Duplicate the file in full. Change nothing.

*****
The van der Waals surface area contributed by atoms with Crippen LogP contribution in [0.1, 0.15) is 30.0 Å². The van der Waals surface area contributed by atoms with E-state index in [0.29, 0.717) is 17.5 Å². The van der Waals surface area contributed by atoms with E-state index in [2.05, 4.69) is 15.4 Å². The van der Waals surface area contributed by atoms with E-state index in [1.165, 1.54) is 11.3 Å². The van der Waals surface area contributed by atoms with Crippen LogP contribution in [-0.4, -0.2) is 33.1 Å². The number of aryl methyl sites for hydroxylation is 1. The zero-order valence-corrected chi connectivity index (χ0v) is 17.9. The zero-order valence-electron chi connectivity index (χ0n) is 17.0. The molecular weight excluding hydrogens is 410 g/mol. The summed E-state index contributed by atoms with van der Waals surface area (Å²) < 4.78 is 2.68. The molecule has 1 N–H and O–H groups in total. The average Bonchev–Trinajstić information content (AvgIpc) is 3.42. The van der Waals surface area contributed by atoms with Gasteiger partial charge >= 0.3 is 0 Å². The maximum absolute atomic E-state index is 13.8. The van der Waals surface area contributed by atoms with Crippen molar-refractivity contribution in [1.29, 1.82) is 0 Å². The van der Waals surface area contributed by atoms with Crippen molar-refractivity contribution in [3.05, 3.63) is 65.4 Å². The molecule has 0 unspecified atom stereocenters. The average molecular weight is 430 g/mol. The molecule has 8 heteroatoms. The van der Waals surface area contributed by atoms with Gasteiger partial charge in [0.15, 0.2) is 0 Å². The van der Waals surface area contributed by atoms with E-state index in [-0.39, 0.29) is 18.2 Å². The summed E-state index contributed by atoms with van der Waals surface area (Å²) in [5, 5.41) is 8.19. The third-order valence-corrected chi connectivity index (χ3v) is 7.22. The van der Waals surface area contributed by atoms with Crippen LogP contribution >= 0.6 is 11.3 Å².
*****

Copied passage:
The van der Waals surface area contributed by atoms with Crippen LogP contribution in [0.1, 0.15) is 30.0 Å². The van der Waals surface area contributed by atoms with E-state index in [0.29, 0.717) is 17.5 Å². The van der Waals surface area contributed by atoms with E-state index in [2.05, 4.69) is 15.4 Å². The van der Waals surface area contributed by atoms with E-state index in [1.165, 1.54) is 11.3 Å². The van der Waals surface area contributed by atoms with Crippen LogP contribution in [-0.4, -0.2) is 33.1 Å². The number of aryl methyl sites for hydroxylation is 1. The zero-order valence-corrected chi connectivity index (χ0v) is 17.9. The zero-order valence-electron chi connectivity index (χ0n) is 17.0. The molecular weight excluding hydrogens is 410 g/mol. The summed E-state index contributed by atoms with van der Waals surface area (Å²) < 4.78 is 2.68. The molecule has 1 N–H and O–H groups in total. The average Bonchev–Trinajstić information content (AvgIpc) is 3.42. The van der Waals surface area contributed by atoms with Gasteiger partial charge >= 0.3 is 0 Å². The maximum absolute atomic E-state index is 13.8. The van der Waals surface area contributed by atoms with Crippen molar-refractivity contribution in [1.29, 1.82) is 0 Å². The van der Waals surface area contributed by atoms with Crippen molar-refractivity contribution in [3.05, 3.63) is 65.4 Å². The molecule has 0 unspecified atom stereocenters. The average molecular weight is 430 g/mol. The molecule has 8 heteroatoms. The van der Waals surface area contributed by atoms with Gasteiger partial charge in [0.15, 0.2) is 0 Å². The van der Waals surface area contributed by atoms with E-state index in [-0.39, 0.29) is 18.2 Å². The summed E-state index contributed by atoms with van der Waals surface area (Å²) in [5, 5.41) is 8.19. The third-order valence-corrected chi connectivity index (χ3v) is 7.22. The van der Waals surface area contributed by atoms with Crippen LogP contribution >= 0.6 is 11.3 Å².